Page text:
Salford’s former Southampton defender, Jordan Turnbull, knows a thing or two about winning under the Wembley arch, and is relishing the chance to face an old foe this weekend…
“Where players enter and legends leave,” reads a pitchside sign at Wembley Stadium. It’s a place where some embrace the occasion and others are consumed by it.
Salford’s Jordan Turnbull falls firmly into the first of those two categories.
Twice a Wembley winner – once in this very competition and once as recently as last June – he knows what it takes, and he’s got what it takes, to do the business when it matters most. No stranger to the home of football, nor this weekend's opponents, the Southampton Academy graduate grew up facing Portsmouth, the club from which he’ll be looking to take the Trophy this on Saturday.
Having started out with the Saints back in 2007, this is his biggest clash with Pompey yet, and he’s determined to deny Kenny Jackett’s men another triumph.
“I grew up knowing just how big that rivalry is,” the Wiltshire-born centre-back says.
“I used to play against them quite a bit in the Academy and they were always tough games. They’re big occasions, even when you’re a kid, so that makes it even tougher. I’ll be looking forward to facing them again today and hope we can come out on top. I’ve got a few [Southampton-supporting friends], but they follow me wherever I go, so I’m sure they’ll be supporting me whoever I play against.”
Indeed, Turnbull’s career to date so far has been somewhat of a UK tour. From Southampton to Swindon, and Partick Thistle to the Peninsula Stadium, his wide-ranging experiences have led him to this point. But it was in the West Midlands, at Coventry City, where he first struck gold – or, in this case, silver.
Just 22 years old at the time, Turnbull started six games en route to the 2017 Final, scoring twice in a Group-Stage win against West Ham’s youngsters, before lasting the full 90 minutes against Oxford United at Wembley. Roared on by 45,000 Sky Blues, Turnbull and Coventry were underdogs that day too, but put in a fantastic display to win 2-1.
A good omen? He’ll be hoping so.
"The game was probably decided in both boxes. Coventry had a hunger and a desire to keep the ball out of the net more than we did,” Oxford boss Michael Appleton commented afterwards. A compliment to Turnbull no doubt, who still looks back fondly on that day, as one which has helped shape him as a player.
“What a fantastic day, it’s one of the best of my career so far,” he reminisces.
“We weren’t doing too well in the league that season but managed to get to Wembley against the odds and win the Trophy, so it’s a very proud achievement for me. To experience that winning feeling was very special.
“I scored early on in the competition that year, and there’s still time to get a goal for Salford in this year’s competition… it wouldn’t be too bad if my first goal came in the Final!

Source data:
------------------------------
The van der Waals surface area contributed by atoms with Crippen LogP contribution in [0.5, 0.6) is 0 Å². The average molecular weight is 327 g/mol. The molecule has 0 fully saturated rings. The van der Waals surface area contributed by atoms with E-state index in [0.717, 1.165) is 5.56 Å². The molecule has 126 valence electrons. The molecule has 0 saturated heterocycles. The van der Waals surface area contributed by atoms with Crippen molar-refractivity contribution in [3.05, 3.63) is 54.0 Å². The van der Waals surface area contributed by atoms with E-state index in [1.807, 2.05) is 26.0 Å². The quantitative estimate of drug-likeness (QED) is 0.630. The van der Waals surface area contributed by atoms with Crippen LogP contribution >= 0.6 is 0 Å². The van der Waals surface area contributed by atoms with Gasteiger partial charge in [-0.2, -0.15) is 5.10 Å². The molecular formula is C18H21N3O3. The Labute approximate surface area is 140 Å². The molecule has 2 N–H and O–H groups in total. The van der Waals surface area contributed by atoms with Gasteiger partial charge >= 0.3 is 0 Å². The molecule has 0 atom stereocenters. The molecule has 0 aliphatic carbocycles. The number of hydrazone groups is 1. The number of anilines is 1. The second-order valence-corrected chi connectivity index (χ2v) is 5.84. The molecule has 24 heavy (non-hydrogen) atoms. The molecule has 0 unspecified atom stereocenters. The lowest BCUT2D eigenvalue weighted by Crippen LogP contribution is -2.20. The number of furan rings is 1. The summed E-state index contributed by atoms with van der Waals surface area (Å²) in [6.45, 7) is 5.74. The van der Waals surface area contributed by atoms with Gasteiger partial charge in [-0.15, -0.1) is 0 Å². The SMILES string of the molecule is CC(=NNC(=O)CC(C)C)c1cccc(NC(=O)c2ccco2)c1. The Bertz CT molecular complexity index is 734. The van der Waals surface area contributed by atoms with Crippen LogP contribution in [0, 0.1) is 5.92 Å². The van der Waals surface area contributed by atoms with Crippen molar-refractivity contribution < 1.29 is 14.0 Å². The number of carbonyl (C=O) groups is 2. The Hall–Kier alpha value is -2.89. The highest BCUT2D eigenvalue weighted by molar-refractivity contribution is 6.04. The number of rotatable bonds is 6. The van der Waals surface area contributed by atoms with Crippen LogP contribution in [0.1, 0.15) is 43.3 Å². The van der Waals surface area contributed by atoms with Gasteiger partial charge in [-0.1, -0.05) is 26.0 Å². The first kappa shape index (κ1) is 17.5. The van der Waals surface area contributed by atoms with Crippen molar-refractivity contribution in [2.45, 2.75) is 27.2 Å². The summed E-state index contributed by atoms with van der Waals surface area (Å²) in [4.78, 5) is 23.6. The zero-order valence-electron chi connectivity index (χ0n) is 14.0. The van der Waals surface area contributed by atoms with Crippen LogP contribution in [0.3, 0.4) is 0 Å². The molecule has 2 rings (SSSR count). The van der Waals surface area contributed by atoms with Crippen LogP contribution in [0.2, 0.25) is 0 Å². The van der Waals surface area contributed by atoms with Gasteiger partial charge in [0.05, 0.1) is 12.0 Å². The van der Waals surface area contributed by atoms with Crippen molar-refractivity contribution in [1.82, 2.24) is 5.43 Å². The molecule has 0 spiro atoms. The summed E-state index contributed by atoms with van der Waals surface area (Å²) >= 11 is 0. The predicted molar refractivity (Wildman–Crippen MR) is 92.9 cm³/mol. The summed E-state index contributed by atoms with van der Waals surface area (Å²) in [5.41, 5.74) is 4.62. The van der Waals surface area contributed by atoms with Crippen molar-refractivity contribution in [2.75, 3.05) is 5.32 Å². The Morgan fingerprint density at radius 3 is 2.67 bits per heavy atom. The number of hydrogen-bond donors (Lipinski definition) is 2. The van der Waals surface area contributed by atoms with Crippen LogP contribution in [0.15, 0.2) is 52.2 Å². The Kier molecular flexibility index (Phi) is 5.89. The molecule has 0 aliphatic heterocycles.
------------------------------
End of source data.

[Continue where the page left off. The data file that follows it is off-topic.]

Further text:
“To win another trophy in my career would be absolutely brilliant. Having the opportunity to win another game at Wembley is an honour, it’s absolutely amazing. I feel very lucky to have the opportunity to do just that.”
It’s just nine months since Turnbull was last celebrating at Wembley. “A fantastic stadium,” as he describes it, and one he feels honoured to have experienced on a number of occasions.
June 2020 saw Turnbull promoted to Sky Bet League One with Northampton Town, via the Play-Offs, with the 26-year-old registering an assist and a clean sheet in the first Wembley final to be played behind closed doors. Another 90 minutes, another National Stadium success.
“Yeah, I’ve played a game here without fans before, and hope that stands me in good stead for today,” he says.
“One piece of advice I’ll have for the other lads is to try to take it in, or at least as much as you can. You may never play here again, so you have to embrace it – the changing rooms, the facilities and the stadium itself, it’s fantastic.”
But, despite the sub-plots of his Academy days and previous Wembley wins, the defender knows that Saturday's Final is about more than that.
At the end of an impossible year, Turnbull can’t help but feel an even bigger sense of privilege than on his other visits to the capital. With tens of thousands of supporters originally set to descend upon Wembley before the outbreak of coronavirus saw the Final put on hold, he’s playing for those watching on from home, and is predicting brighter days to come.
“It’s been an extremely difficult 12 months for everyone, and to still be able to play football and do what we love, we’re very privileged,” he summarises, humbly. “We want to be a shining light for those fans who can’t be with us at Wembley.
“Reaching a big final like this, you expect a big crowd and to be able to experience it with your family and friends, so it’s a shame they can’t be here to cheer us on, but I feel really fortunate to be experiencing a day like this as a player.
“To reach the Final of the Papa John’s Trophy is a great achievement and we’re all really excited for it. I’m lucky enough to have played here a few times now and hope it’s another positive day with Salford. This is a massive day, and an exciting time for this football club.”
As Turnbull takes to the hallowed turf once again, he’ll be looking to light up Wembley in red and white, and with good reason.